Reestablishing My Impression Of Nick Williams

I hate to admit that it's even possible, but when it happens I have to own up, so here it goes: I may have been wrong about something. Specifically, Nick Williams. There, I said it.

Photo courtesy of the amazing Scott Lucas

Photo courtesy of the amazing Scott Lucas

My lack of faith in Nick's longterm (major league) prospects didn't come unwarranted. Since getting selected as the #33 overall pick in the 2012 amateur draft, he has posted some seriously atrocious minor league strikeout and walk numbers:

2012: 50 K's, 17 BB's (224 PAs)

2013: 110 K's, 15 BB's (404 PAs)

2014: 140 K's, 24 BB's (486 PAs)

If you kept a tally at home, in a little over 1,100 professional plate appearances (not including winter ball), Williams walked a total of 56 times. In the same span, he struck out 300 times... or, about six times per every time he drew a free pass. Only 21 years old, this seemed to be a pretty damning trajectory for a player with advanced baseball skills, both at the plate and roaming the outfield.

Without some glimmer of plate discipline, however, I was an admitted Nick Williams hater, and I'm simply writing this article to repent.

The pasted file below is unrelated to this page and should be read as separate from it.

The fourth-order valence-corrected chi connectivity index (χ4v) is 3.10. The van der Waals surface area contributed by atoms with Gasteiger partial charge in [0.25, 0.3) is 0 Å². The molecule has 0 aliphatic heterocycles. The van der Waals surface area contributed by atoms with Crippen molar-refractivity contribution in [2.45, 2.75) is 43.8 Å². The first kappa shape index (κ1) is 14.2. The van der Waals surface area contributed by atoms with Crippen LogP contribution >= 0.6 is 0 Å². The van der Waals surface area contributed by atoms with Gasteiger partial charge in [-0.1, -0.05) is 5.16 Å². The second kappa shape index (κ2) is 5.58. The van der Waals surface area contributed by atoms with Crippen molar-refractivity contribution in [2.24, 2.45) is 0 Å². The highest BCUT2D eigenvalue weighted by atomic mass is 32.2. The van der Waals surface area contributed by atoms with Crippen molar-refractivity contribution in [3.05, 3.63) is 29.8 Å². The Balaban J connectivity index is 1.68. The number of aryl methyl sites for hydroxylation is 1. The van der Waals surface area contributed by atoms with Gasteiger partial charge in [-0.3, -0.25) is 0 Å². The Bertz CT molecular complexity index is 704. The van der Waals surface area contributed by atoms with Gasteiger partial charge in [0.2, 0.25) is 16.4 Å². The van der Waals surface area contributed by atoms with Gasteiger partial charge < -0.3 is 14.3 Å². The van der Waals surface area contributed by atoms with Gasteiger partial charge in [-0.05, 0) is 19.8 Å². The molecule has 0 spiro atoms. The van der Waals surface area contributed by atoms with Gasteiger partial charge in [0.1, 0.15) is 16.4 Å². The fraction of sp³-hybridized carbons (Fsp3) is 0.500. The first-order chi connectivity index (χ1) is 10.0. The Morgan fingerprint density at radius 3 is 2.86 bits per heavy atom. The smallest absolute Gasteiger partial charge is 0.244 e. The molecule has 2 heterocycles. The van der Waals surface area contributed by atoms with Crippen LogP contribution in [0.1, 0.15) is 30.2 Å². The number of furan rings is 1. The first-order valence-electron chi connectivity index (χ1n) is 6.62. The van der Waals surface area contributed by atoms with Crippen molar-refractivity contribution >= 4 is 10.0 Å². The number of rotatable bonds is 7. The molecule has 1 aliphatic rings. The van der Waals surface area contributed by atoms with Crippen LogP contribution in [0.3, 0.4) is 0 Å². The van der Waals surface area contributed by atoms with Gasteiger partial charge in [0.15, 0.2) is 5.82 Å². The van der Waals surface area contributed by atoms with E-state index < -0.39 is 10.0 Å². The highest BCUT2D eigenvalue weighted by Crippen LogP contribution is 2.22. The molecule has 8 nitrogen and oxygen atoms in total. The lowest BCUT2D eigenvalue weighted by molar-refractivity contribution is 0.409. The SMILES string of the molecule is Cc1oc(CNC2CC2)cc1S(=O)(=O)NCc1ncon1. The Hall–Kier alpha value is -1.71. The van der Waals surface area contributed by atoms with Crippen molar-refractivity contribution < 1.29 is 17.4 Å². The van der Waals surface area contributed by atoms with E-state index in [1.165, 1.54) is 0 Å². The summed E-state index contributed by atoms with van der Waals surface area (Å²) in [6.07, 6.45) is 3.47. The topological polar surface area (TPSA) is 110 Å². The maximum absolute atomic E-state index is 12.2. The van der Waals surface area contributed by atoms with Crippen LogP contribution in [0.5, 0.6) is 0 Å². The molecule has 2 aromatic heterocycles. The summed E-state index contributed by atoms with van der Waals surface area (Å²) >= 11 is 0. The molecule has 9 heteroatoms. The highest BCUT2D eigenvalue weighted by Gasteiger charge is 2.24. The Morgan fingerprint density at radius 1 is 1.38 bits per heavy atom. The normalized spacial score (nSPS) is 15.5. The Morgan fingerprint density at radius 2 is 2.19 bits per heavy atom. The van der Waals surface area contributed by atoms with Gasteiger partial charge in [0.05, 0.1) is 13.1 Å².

Now it's 2015, and Nick is hitting nothing like he's hit in the past. In 146 plate appearances he's generated a .303/.363/.470 (130 wRC+) triple slash line, which isn't that far out of line with his career averages, with only one exception: Nick Williams's approach at the plate. That is to say, he has an approach now. 

With 13 walks, he's already bagged over half of his career-best figure in that department (23), and, extrapolated over 500 plate appearances, is on pace to shatter that total. According to the numbers, this version of Nick Williams is brand new, and it's fantastic progress.

Not only are his walks reaching new heights -- his 8.9% BB rate is the best of his professional career -- but his strikeouts are dipping. Last year in 408 Carolina League plate appearances, William's strikeout rate was 28.7%, a figure that further dipped (32.8%) after his late-season promotion to the Texas League. 

This year, Nick Williams's K rate (15.8%) hasn't only been better than his previous career best (by a fair margin), it's been objectively good for a corner outfielder. Had Nick repeated a level in 2015, this would still be a worthwhile footnote in the baseball season, but it's that he's been doing it in his first real sample of Double-A pitching that makes it so impressive.